Start thinking (and reading) like a language student
To do well on the course you will need to start thinking about language in a different way to how you've done in your studies so far.
Marcello Giovanelli's article "Becoming an A Level Language Student - a Quick Guide" in emagazine 65, September 2014 gives you some really helpful pointers about this, as does the article by Billy Clark and Graeme Trousdale in emagazine 51, February 2011, "Looking for Clues - How to be a Language Detective".
Your English department *should* have a subscription to the English and Media Centre's emagazine as it's full of really excellent articles (OK, I'm biased as I now work at the EMC, but I recommended it well before I got the new job!). Just ask your English teacher for the log-in details.
Along with emagazine, Babel from the University of Huddersfield is a very useful publication about English Language and Linguistics an aimed at keen students. While Huddersfield Town's stay in the premiership might be mercifully short-lived, this magazine deserves a longer stay at the top.
Choose a few key books to read as the course goes on
There are two text books to accompany the course - this one and this one - and they are good for mapping out lots of the key areas and providing you with a range of texts, examples of analysis, theories and research studies - but there are also some really good books that will offer you more detail on key areas.
My top tips are:
- Deborah Cameron, The Myth of Mars and Venus - a brilliant, dry take on how women and men use language and the myths around it.
- Henry Hitchings, The Language Wars - a readable and comprehensive overview of some of the ways in which English has been debated about and argued over ever since it came to be.
- Jean Aitchison, Language Change: Progress or Decay? - excellent for how language changes and what people think about it. Essential reading for Paper 2.
- Annabelle Mooney and Betsy Evans, Language, Society and Power (4th edition) - almost as useful as a 3rd textbook for this course.
- English & Media Centre, Language: a Student Handbook of Key Topics and Theories (aka the little red book) - put together for you to offer new angles and key ideas for most of the main areas you cover. Buy it or my puppies starve.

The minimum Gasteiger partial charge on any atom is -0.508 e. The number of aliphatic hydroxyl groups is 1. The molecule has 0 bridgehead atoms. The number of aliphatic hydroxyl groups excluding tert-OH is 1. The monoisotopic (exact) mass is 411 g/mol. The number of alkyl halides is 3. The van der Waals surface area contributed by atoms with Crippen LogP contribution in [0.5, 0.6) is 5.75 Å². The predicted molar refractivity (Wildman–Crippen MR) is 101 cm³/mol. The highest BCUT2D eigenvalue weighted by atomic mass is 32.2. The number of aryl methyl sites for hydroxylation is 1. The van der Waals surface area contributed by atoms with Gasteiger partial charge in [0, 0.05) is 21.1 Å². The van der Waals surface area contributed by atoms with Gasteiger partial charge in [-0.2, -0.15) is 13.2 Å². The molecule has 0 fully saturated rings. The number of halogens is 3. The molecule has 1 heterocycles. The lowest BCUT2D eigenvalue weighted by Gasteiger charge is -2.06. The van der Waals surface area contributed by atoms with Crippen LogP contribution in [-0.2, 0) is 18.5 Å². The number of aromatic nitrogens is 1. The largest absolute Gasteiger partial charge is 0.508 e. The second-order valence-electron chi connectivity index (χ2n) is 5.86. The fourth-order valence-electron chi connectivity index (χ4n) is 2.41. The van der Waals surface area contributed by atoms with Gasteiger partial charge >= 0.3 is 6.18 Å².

- Susie Dent, Modern Tribes - a very accessible and readable book with lots of great examples for work you will do on social groups.Worth dipping in and out of.
- Julie Coleman, The Life of Slang - while the slang material is really good in its own right, the discussion of how new language gets generated, how it spreads and why it gets picked up (or not) is very insightful.
Listen to language
Obviously, it's important to listen to your teachers, your fellow students and any ace linguists who you go to see at excellent conferences, but you can listen and learn in other ways too. There are some really good radio programmes and podcasts about language, including these:
Michael Rosen's Word of Mouth
Talk the Talk
The Vocal Fries
Stay tuned in to media stories about language
Language is being discussed all around us every day. Language is central to so many things that we do and central to how we view others and perform our own identities that it's hardly surprising we talk about it all the time. Most stories about language in the news - whether it's accent discrimination, new words entering the dictionary, concerns about disappearing local words or claims about how women and men use language - are fair game for discussion on this course and could end up as future topics for exam papers or your own NEA projects.
You can keep up to date with news stories by following @EngLangBlog but there are loads of others too and I'll tweet a few suggestions next week.
Next time, I'll post a few more suggestions about work you can do as an English Language student to help you do well and enjoy the course.